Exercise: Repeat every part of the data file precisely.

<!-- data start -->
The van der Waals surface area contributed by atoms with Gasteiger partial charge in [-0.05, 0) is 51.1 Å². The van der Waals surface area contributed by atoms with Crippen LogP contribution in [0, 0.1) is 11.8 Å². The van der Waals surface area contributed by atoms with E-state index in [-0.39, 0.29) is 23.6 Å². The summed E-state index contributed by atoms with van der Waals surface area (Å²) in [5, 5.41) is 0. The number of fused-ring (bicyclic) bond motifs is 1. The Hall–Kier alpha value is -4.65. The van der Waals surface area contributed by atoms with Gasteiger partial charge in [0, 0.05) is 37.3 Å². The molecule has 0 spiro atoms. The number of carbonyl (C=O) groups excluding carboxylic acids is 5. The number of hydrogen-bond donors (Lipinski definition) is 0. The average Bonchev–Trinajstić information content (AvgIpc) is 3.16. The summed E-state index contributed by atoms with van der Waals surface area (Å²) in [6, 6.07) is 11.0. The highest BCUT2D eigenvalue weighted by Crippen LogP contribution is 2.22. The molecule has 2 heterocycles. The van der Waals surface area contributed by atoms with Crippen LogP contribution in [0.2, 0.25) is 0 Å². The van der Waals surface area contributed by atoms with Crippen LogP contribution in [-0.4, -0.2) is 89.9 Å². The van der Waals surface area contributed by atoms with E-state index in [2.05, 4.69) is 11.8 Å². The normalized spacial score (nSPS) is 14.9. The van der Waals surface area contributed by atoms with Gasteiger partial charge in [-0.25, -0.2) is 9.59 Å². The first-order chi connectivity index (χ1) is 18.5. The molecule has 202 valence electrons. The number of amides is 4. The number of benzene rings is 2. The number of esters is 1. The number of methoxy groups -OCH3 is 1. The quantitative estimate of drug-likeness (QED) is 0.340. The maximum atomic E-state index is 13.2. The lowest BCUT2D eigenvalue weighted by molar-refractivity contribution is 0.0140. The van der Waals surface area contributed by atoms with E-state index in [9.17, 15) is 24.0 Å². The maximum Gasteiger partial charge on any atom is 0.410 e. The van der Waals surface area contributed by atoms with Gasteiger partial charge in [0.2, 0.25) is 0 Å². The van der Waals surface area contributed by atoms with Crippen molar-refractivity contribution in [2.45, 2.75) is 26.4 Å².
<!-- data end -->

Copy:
The van der Waals surface area contributed by atoms with Gasteiger partial charge in [-0.05, 0) is 51.1 Å². The van der Waals surface area contributed by atoms with Crippen LogP contribution in [0, 0.1) is 11.8 Å². The van der Waals surface area contributed by atoms with E-state index in [-0.39, 0.29) is 23.6 Å². The summed E-state index contributed by atoms with van der Waals surface area (Å²) in [5, 5.41) is 0. The number of fused-ring (bicyclic) bond motifs is 1. The Hall–Kier alpha value is -4.65. The van der Waals surface area contributed by atoms with Gasteiger partial charge in [0, 0.05) is 37.3 Å². The molecule has 0 spiro atoms. The number of carbonyl (C=O) groups excluding carboxylic acids is 5. The number of hydrogen-bond donors (Lipinski definition) is 0. The average Bonchev–Trinajstić information content (AvgIpc) is 3.16. The summed E-state index contributed by atoms with van der Waals surface area (Å²) in [6, 6.07) is 11.0. The highest BCUT2D eigenvalue weighted by Crippen LogP contribution is 2.22. The molecule has 2 heterocycles. The van der Waals surface area contributed by atoms with Crippen LogP contribution in [0.2, 0.25) is 0 Å². The van der Waals surface area contributed by atoms with Crippen LogP contribution in [-0.4, -0.2) is 89.9 Å². The van der Waals surface area contributed by atoms with E-state index in [2.05, 4.69) is 11.8 Å². The normalized spacial score (nSPS) is 14.9. The van der Waals surface area contributed by atoms with Gasteiger partial charge in [-0.25, -0.2) is 9.59 Å². The first-order chi connectivity index (χ1) is 18.5. The molecule has 202 valence electrons. The number of amides is 4. The number of benzene rings is 2. The number of esters is 1. The number of methoxy groups -OCH3 is 1. The quantitative estimate of drug-likeness (QED) is 0.340. The maximum atomic E-state index is 13.2. The lowest BCUT2D eigenvalue weighted by molar-refractivity contribution is 0.0140. The van der Waals surface area contributed by atoms with E-state index in [9.17, 15) is 24.0 Å². The maximum Gasteiger partial charge on any atom is 0.410 e. The van der Waals surface area contributed by atoms with Gasteiger partial charge in [0.2, 0.25) is 0 Å². The van der Waals surface area contributed by atoms with Crippen molar-refractivity contribution in [2.45, 2.75) is 26.4 Å².